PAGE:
Movies and social media make it seem like holidays are a perfect season filled with fun, love, and laughter. Unfortunately, trying to keep up with this image can lead to stress.
According to the American Psychological Association, nearly half of the women in the U.S struggle with stress during the holiday season, which increases the risk of diseases. Most Canadians also report the holiday season to be the most stressful time of year. And the worst part is, most use food and alcohol to deal with the stress.
HABITS THAT TRIGGER HOLIDAY STRESS
Your holiday season can be more fun and less stressful for you if you avoid the common habits below that trigger holiday stress.
Many of us end up spending more than we would like to during the holidays, and most times we spend our money on things that have a very low emotional return on investment.
Even though every expenditure feels equally important, you have to weed out the ones you’re unhappy with. Restrain from making purchases simply because everyone else is, and make a plan to manage your money during this pricey time of year. You can go further and ask family members to break from expensive holiday traditions.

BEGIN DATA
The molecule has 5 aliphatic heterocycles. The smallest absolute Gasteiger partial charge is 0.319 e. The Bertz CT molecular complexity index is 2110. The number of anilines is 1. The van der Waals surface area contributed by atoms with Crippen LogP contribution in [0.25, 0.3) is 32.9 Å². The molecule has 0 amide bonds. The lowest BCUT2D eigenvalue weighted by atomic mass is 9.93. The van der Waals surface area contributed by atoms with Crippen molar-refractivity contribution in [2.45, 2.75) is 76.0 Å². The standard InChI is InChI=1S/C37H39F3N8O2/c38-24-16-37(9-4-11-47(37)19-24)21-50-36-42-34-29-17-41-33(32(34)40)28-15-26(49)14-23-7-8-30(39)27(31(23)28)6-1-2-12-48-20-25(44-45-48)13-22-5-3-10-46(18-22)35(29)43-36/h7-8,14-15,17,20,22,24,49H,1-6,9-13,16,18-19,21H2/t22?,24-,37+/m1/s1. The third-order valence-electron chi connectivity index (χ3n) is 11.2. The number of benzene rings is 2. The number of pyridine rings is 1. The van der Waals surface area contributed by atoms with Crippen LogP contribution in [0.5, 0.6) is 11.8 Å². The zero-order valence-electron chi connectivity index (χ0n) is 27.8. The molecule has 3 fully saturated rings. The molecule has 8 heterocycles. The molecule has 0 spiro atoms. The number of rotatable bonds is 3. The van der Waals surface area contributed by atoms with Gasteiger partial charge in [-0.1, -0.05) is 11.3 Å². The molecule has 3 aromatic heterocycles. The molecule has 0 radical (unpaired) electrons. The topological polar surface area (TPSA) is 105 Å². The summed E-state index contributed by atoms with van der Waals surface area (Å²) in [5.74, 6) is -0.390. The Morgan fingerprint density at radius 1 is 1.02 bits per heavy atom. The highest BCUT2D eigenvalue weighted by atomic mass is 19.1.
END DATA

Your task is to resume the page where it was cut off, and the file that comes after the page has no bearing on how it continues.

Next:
2. Striving for Perfection
Trying to create the perfect experience for the kids or the entire family can be stressful. Perfect holidays only exist in movies and novels.
Look out for signs of holiday perfection—such as making sure all gifts are handmade, prepping meals the entire day and doing too many things—in order to enjoy the holiday to the fullest.
You can overcome holiday perfection by relaxing your standards and being easy on yourself. It’s possible to have fun even when everything isn’t perfect.
3. Family Arguments
Have you ever vowed not to argue, only to find yourself in the middle of a heated family disagreement? Certain issues always seem to rear their ugly heads, despite our best efforts to avoid them.
With a little self-control, you can avoid engaging in arguments that will leave you feeling miserable. Since you can’t control what others say, plan on how to deal with disagreements when they arise.
4. Not Getting Enough Sleep
With so much to do during the holiday season, you might fail to get the recommended seven to eight hours of sleep a night. The unhealthy activities we engage in, such as drinking too much wine or high caffeine intake, also contribute to sleeplessness.
Try to maintain a regular sleeping schedule during the holidays, and avoid eating two hours before bedtime.
5. Skipping Workouts
Exercise eases stress, but most of us slack during the holidays. We spend most of the time eating unhealthy foods and sitting down, which leads to weight gain and low energy levels.
You don’t have to stick to your regular routine during this period, but stay active by engaging in simple exercises like walking and jumping rope.
Unpreparedness usually leads to holiday stress, because you end up overwhelmed by shopping, cooking, activities and visiting friends. Make shopping lists early enough, and assign duties to different people before the D-day.